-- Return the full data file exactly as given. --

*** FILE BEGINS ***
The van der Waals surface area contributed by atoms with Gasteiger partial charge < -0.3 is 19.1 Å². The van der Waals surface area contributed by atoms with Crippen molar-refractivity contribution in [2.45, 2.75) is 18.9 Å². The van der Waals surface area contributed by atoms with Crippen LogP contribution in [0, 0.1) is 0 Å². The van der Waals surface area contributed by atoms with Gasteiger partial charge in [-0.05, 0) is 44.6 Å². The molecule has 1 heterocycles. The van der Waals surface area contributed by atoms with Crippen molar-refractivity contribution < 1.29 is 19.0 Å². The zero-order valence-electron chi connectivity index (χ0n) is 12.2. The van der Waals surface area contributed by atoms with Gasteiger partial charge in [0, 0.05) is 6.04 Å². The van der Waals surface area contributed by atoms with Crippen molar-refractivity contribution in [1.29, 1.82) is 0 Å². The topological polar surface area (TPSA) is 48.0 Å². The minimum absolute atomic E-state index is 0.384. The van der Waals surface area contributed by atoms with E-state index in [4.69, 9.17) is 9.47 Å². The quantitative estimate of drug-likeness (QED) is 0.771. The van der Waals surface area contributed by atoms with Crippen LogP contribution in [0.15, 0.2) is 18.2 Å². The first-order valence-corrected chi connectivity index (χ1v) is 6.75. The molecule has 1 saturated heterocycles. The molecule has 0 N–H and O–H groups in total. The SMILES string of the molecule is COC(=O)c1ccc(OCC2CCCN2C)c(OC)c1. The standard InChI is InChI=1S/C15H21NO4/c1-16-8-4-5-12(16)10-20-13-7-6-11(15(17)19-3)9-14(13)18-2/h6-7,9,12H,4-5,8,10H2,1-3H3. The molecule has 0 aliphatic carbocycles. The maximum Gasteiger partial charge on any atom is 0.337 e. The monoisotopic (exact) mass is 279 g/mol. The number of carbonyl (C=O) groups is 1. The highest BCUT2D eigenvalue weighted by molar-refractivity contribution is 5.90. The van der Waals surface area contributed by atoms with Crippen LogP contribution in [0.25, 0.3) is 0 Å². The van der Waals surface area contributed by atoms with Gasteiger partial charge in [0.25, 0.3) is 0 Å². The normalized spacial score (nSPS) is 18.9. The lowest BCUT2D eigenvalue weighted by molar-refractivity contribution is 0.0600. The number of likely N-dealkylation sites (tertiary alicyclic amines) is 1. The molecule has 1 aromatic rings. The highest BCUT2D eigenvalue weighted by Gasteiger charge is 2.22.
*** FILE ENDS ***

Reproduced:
The van der Waals surface area contributed by atoms with Gasteiger partial charge < -0.3 is 19.1 Å². The van der Waals surface area contributed by atoms with Crippen molar-refractivity contribution in [2.45, 2.75) is 18.9 Å². The van der Waals surface area contributed by atoms with Crippen LogP contribution in [0, 0.1) is 0 Å². The van der Waals surface area contributed by atoms with Gasteiger partial charge in [-0.05, 0) is 44.6 Å². The molecule has 1 heterocycles. The van der Waals surface area contributed by atoms with Crippen molar-refractivity contribution < 1.29 is 19.0 Å². The zero-order valence-electron chi connectivity index (χ0n) is 12.2. The van der Waals surface area contributed by atoms with Gasteiger partial charge in [0, 0.05) is 6.04 Å². The van der Waals surface area contributed by atoms with Crippen molar-refractivity contribution in [1.29, 1.82) is 0 Å². The topological polar surface area (TPSA) is 48.0 Å². The minimum absolute atomic E-state index is 0.384. The van der Waals surface area contributed by atoms with E-state index in [4.69, 9.17) is 9.47 Å². The quantitative estimate of drug-likeness (QED) is 0.771. The van der Waals surface area contributed by atoms with Crippen LogP contribution in [0.15, 0.2) is 18.2 Å². The first-order valence-corrected chi connectivity index (χ1v) is 6.75. The molecule has 1 saturated heterocycles. The molecule has 0 N–H and O–H groups in total. The SMILES string of the molecule is COC(=O)c1ccc(OCC2CCCN2C)c(OC)c1. The standard InChI is InChI=1S/C15H21NO4/c1-16-8-4-5-12(16)10-20-13-7-6-11(15(17)19-3)9-14(13)18-2/h6-7,9,12H,4-5,8,10H2,1-3H3. The molecule has 0 aliphatic carbocycles. The maximum Gasteiger partial charge on any atom is 0.337 e. The monoisotopic (exact) mass is 279 g/mol. The number of carbonyl (C=O) groups is 1. The highest BCUT2D eigenvalue weighted by molar-refractivity contribution is 5.90. The van der Waals surface area contributed by atoms with Crippen LogP contribution in [0.25, 0.3) is 0 Å². The van der Waals surface area contributed by atoms with Gasteiger partial charge in [0.25, 0.3) is 0 Å². The normalized spacial score (nSPS) is 18.9. The lowest BCUT2D eigenvalue weighted by molar-refractivity contribution is 0.0600. The number of likely N-dealkylation sites (tertiary alicyclic amines) is 1. The molecule has 1 aromatic rings. The highest BCUT2D eigenvalue weighted by Gasteiger charge is 2.22.